I learned early in my career, from my mentor Dr. Steven Olmos, that “in a chronic pain situation, the site of the pain and the symptom is rarely, if ever, the origin of the problem.”
Millions of Americans suffer from pain in their head, neck or face. Many of them believe they have dental problems, or migraines, or something else related to the site of the pain itself. In an allopathic medical system such as ours, where doctors treat the symptoms that bring their patients in, the result is often the same: the apparent source of the pain is treated…to no avail.
That’s because the source of the pain is rarely where the pain is being felt.
It’s estimated that 10 million Americans suffer from disorders of the temporomandibular joints, or TMJ. These disorders are often mistakenly called TMJ, but that’s the name of the joints, one on each side of the face, where the upper and lower jaws meet. We call these temporomandibular disorders TMD.
TMD symptoms often include chronic, recurrent headaches and facial pain; pain in the ears; jaw, back, neck, shoulders and throat; ringing or buzzing in the ears; and clicking and popping of the TM joints.
The Heartbreak of TMD Pain
The pain we’re talking about is often life-altering. It limits the ability of those who suffer from it to enjoy aspects of life the rest of us take for granted. It wakes them up at night and leaves them fatigued during the day. It saps them of hope. They are desperate for a solution and have tried everything they can think of.
Here’s another aphorism I learned early in my career: 95 percent of successful treatment is an incorrect diagnosis. I call TMD “the great imposter” because it camouflages itself as many other things. That’s why diagnosis is so elusive. Nine of the 12 cranial nerves – nerves that emerge from the brain – flow through the TMJ and control the movement of 125 muscles in the human body. That is why TMD can masquerade as so many other conditions.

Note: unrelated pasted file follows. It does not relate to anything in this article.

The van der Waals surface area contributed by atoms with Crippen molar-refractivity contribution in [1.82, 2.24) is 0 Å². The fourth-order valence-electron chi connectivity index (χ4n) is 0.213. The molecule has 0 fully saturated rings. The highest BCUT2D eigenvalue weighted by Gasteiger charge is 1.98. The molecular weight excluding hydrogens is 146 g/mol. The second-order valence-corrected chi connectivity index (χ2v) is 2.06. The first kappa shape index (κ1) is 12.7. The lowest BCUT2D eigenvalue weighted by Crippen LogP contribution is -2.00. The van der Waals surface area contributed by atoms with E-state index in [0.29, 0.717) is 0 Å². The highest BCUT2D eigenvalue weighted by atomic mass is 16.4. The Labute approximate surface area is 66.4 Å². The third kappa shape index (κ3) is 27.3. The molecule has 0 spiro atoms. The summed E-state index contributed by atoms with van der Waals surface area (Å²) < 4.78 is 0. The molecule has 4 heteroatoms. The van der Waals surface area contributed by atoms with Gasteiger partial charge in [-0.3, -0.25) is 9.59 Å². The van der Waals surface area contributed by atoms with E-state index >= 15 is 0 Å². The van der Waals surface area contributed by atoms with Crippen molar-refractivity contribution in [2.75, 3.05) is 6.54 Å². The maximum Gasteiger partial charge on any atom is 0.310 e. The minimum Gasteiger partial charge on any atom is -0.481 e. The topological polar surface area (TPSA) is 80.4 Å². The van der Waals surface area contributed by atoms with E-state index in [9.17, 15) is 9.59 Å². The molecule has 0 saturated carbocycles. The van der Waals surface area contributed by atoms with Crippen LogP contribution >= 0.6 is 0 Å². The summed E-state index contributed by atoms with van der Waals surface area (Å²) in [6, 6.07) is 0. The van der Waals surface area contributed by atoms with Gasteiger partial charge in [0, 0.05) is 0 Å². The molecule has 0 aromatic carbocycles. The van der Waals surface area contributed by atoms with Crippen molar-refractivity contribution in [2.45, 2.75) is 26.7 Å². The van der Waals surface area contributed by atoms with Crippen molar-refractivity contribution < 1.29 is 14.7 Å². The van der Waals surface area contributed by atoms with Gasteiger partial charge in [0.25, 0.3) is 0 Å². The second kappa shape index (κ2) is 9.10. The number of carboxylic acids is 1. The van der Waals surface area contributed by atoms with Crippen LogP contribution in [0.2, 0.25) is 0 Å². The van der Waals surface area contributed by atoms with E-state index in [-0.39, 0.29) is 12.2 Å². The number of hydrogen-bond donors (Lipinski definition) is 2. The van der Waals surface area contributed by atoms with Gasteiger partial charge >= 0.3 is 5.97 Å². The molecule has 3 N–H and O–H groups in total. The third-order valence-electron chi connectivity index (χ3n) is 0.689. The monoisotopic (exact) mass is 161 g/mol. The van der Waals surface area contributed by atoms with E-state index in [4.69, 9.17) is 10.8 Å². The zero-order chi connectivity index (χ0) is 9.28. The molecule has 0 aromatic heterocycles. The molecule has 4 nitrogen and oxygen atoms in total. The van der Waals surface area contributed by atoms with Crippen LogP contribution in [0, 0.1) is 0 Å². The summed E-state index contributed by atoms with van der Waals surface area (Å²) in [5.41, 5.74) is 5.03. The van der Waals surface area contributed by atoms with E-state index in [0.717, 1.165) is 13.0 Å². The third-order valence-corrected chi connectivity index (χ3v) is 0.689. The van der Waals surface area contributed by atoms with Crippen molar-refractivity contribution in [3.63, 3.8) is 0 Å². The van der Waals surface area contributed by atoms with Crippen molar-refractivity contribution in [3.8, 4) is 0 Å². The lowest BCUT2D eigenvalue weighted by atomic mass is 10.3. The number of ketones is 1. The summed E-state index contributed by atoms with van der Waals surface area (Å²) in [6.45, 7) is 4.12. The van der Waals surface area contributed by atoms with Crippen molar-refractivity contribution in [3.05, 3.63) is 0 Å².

A Thorough Diagnosis
When we see a patient present with some of these symptoms, we do a thorough diagnostic workup. We examine the range of motion in their jaw and neck, evaluate all the anatomic structures of the head and face, consider their posture, and examine the nerves themselves, to rule out the existence of a tumor pressing on one. Employing a superior diagnostic tool called Joint Vibration Analysis, we check the function of the TMJ themselves, paying particular attention to the amount of friction as the bones get close. After all that, we may make a CD scan of the joint. Why such a thorough evaluation? The TMJ is extremely complex. When I tell a long-suffering patient I can help them, I want to be certain that I can help them.
Experiencing Immediate Relief
We often find that TMD is the origin of some, but not all, of the symptoms. Most patients arrive at our door with multiple systems compromised. We can treat the TMD non-surgically with orthotics to reposition the jaw. We might add trigger point injections to alleviate pain and inflammation. Many patients experience nearly immediate, significant relief of a wide variety of symptoms.
We often also refer the patient to other health care professionals for other issues as appropriate. The point is to avoid surgery, which has a poor track record of success.
Many people suffering a wide variety of symptoms would be surprised to discover that the source of much of their misery comes from their TMJ.inflam
And that relief isn’t far off.